The Delight and Truth of Fiction

flaming-mapleWilliam Boekestein, pastor of Immanuel Fellowship Church in Kalamazoo, MI, was recently appointed as the social media coordinator for Reformed Fellowship, publisher of the The Outlook. In his continuing task to help Reformed Fellowship build an online presence and engage meaningful internet discussion, he posted yesterday (October 20, 2016) a link to my article on Fiction’s Delight and Truth.

I wrote the article over a year ago, and it appeared in 2015’s November issue. At the risk of sounding like a presidential candidate, I felt then and I still feel it is one of the best things I’ve ever written. In my defense, I submit what Leland Ryken (longtime professor of English at Wheaton College) wrote after I shared it with him:

Your essay is what I call a moon shot in my classes. It is absolutely perfect as a complete coverage of the material in a small compass. Congratulations on work well done. You did it better than I could have.

Considering Leland’s prolific writings on the subject and his astounding output as an author, I take this as the highest compliment. And I give all praise and glory to God, the I AM who writes all our stories as part of His great and never-ending story.




Fiction’s Delight and Truth

2015-06-nov-dec-outlook-coverAn article I wrote about why Christians should read fiction appears in the November issue of The Outlook. You can page through this online preview to read that article as well as a lovely review of my Matthew books.

Writing & Living – a book review

Letters & Life: on being a writer, on being a Christian by Bret Lott
Crossway; hard cover; 192 pages; © 2013
Book review by Glenda Mathes

You have to admire a writer who admits to having received over 600 rejections. And who repeatedly confesses that he knows nothing about writing.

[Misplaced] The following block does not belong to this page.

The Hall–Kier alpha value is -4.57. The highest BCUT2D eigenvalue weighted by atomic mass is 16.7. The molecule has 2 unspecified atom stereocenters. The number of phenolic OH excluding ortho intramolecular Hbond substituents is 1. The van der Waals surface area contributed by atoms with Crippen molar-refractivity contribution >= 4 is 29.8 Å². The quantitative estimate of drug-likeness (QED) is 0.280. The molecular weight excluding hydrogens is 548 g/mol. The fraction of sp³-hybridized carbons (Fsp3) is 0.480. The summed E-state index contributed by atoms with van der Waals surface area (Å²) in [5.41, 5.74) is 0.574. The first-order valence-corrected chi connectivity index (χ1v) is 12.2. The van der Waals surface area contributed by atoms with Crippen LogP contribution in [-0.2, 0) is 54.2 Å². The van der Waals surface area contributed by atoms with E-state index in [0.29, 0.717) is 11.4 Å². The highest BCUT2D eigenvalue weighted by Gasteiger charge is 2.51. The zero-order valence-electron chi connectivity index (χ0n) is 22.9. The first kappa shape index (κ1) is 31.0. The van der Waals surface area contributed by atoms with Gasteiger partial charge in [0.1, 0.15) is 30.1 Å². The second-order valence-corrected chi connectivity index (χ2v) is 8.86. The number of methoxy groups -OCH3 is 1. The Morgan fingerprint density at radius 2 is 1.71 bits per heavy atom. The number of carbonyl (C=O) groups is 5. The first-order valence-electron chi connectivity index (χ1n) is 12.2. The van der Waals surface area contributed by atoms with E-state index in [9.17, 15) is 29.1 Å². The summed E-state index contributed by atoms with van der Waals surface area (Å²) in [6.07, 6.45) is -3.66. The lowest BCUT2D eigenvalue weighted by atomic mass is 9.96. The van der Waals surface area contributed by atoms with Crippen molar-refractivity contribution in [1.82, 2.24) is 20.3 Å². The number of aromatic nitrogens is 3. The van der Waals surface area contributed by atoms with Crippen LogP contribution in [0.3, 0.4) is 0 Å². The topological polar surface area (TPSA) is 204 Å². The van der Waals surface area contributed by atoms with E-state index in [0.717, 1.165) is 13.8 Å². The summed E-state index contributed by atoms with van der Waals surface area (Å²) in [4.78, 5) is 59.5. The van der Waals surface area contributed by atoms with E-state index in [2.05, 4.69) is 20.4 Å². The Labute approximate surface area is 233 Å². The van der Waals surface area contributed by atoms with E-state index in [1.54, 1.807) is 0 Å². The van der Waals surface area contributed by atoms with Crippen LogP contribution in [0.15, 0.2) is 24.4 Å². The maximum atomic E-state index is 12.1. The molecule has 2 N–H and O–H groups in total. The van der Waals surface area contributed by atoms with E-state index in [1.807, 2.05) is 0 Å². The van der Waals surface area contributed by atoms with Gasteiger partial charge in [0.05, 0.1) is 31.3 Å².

Bret Lott’s work always strikes me as humble and honest. In Letters & Life, those characteristics emanate from his faith and fuse reflections on writing and living  into one cohesive book.

In the first five essays, Lott explores literary fiction, the public square, precision, the workshop model, and the humility of Flannery O’Conner. The second half of the book is an extended reflection on the death of his father, “At Some Point in the Future, What Has Not Happened Will Be in the Past.” In both parts of the book, Lott looks at his subject with the keen eye of faith as well as the observant eye of the writer.

One of my favorite quotes comes from his first essay, in which Lott offers what may be the best published definition of that most-difficult-to-label genre, literary fiction. This is what he tells students:

“I tell them that literary fiction is fiction that examines the character of the people involved in the story, and that popular fiction is driven by plot. Whereas popular fiction, I tell them, is meant primarily as a means of escape, one way or another, from this present life, a kind of book equivalent of comfort food, literary fiction confronts us with who we are and makes us look deeply at the human condition” (p. 14).

By humbly and honestly sharing his faith-based explorations, Lott leads readers and writers to more authentic living and writing.